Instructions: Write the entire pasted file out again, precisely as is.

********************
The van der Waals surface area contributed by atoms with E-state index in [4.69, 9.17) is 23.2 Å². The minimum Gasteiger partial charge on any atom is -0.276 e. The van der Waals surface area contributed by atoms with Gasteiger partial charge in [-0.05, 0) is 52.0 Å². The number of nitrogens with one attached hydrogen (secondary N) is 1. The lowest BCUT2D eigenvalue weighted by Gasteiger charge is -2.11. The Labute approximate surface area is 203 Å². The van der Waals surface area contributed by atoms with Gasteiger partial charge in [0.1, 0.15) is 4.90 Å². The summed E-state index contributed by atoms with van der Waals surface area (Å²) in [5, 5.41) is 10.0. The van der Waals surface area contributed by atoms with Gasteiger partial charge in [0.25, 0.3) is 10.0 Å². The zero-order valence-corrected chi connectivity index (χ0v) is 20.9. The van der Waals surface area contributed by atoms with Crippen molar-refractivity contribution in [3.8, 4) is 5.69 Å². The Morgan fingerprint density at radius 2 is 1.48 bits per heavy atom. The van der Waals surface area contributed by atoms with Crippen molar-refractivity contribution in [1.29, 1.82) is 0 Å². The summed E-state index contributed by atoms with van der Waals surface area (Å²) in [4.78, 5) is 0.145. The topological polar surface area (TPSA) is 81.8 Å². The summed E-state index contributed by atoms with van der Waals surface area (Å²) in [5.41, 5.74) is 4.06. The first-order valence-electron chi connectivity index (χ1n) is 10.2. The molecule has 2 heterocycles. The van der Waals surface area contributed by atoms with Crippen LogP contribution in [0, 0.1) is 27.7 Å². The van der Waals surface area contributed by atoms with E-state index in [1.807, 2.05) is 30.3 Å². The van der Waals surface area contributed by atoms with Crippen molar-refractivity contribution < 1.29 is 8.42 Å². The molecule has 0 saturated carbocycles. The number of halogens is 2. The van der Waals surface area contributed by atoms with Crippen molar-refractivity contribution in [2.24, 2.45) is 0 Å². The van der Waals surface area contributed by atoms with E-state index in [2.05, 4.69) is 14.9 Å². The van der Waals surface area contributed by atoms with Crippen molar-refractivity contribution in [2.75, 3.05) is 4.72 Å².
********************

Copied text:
The van der Waals surface area contributed by atoms with E-state index in [4.69, 9.17) is 23.2 Å². The minimum Gasteiger partial charge on any atom is -0.276 e. The van der Waals surface area contributed by atoms with Gasteiger partial charge in [-0.05, 0) is 52.0 Å². The number of nitrogens with one attached hydrogen (secondary N) is 1. The lowest BCUT2D eigenvalue weighted by Gasteiger charge is -2.11. The Labute approximate surface area is 203 Å². The van der Waals surface area contributed by atoms with Gasteiger partial charge in [0.1, 0.15) is 4.90 Å². The summed E-state index contributed by atoms with van der Waals surface area (Å²) in [5, 5.41) is 10.0. The van der Waals surface area contributed by atoms with Gasteiger partial charge in [0.25, 0.3) is 10.0 Å². The zero-order valence-corrected chi connectivity index (χ0v) is 20.9. The van der Waals surface area contributed by atoms with Crippen molar-refractivity contribution in [3.8, 4) is 5.69 Å². The Morgan fingerprint density at radius 2 is 1.48 bits per heavy atom. The van der Waals surface area contributed by atoms with Crippen molar-refractivity contribution in [1.29, 1.82) is 0 Å². The summed E-state index contributed by atoms with van der Waals surface area (Å²) in [4.78, 5) is 0.145. The topological polar surface area (TPSA) is 81.8 Å². The summed E-state index contributed by atoms with van der Waals surface area (Å²) in [5.41, 5.74) is 4.06. The first-order valence-electron chi connectivity index (χ1n) is 10.2. The molecule has 2 heterocycles. The van der Waals surface area contributed by atoms with Crippen LogP contribution in [0, 0.1) is 27.7 Å². The van der Waals surface area contributed by atoms with E-state index in [1.807, 2.05) is 30.3 Å². The van der Waals surface area contributed by atoms with Crippen molar-refractivity contribution < 1.29 is 8.42 Å². The molecule has 0 saturated carbocycles. The number of halogens is 2. The van der Waals surface area contributed by atoms with Crippen molar-refractivity contribution in [2.24, 2.45) is 0 Å². The van der Waals surface area contributed by atoms with E-state index in [2.05, 4.69) is 14.9 Å². The van der Waals surface area contributed by atoms with Crippen molar-refractivity contribution in [2.75, 3.05) is 4.72 Å².